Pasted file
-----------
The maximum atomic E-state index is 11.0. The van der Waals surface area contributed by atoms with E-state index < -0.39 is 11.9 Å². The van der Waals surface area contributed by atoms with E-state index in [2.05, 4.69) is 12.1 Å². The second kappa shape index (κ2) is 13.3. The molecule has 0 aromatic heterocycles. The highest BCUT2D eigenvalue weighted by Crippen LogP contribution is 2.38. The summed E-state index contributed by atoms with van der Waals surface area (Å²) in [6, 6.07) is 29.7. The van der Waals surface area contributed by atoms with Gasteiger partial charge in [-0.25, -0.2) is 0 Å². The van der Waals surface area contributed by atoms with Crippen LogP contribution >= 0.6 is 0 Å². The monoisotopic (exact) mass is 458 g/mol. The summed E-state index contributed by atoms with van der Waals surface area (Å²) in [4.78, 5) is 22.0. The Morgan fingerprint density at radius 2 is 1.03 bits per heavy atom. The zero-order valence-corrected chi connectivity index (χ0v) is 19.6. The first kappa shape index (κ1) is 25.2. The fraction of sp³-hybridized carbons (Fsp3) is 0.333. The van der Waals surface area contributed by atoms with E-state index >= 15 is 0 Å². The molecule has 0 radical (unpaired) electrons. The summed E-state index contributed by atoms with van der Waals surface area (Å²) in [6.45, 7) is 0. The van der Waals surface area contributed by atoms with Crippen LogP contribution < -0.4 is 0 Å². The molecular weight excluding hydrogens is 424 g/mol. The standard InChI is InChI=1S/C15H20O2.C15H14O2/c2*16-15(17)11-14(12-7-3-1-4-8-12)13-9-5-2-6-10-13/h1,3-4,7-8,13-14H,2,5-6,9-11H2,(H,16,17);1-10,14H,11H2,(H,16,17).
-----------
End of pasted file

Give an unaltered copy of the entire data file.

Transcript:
The maximum atomic E-state index is 11.0. The van der Waals surface area contributed by atoms with E-state index < -0.39 is 11.9 Å². The van der Waals surface area contributed by atoms with E-state index in [2.05, 4.69) is 12.1 Å². The second kappa shape index (κ2) is 13.3. The molecule has 0 aromatic heterocycles. The highest BCUT2D eigenvalue weighted by Crippen LogP contribution is 2.38. The summed E-state index contributed by atoms with van der Waals surface area (Å²) in [6, 6.07) is 29.7. The van der Waals surface area contributed by atoms with Gasteiger partial charge in [-0.25, -0.2) is 0 Å². The van der Waals surface area contributed by atoms with Crippen LogP contribution >= 0.6 is 0 Å². The monoisotopic (exact) mass is 458 g/mol. The summed E-state index contributed by atoms with van der Waals surface area (Å²) in [4.78, 5) is 22.0. The Morgan fingerprint density at radius 2 is 1.03 bits per heavy atom. The zero-order valence-corrected chi connectivity index (χ0v) is 19.6. The first kappa shape index (κ1) is 25.2. The fraction of sp³-hybridized carbons (Fsp3) is 0.333. The van der Waals surface area contributed by atoms with E-state index >= 15 is 0 Å². The molecule has 0 radical (unpaired) electrons. The summed E-state index contributed by atoms with van der Waals surface area (Å²) in [6.45, 7) is 0. The van der Waals surface area contributed by atoms with Crippen LogP contribution < -0.4 is 0 Å². The molecular weight excluding hydrogens is 424 g/mol. The standard InChI is InChI=1S/C15H20O2.C15H14O2/c2*16-15(17)11-14(12-7-3-1-4-8-12)13-9-5-2-6-10-13/h1,3-4,7-8,13-14H,2,5-6,9-11H2,(H,16,17);1-10,14H,11H2,(H,16,17).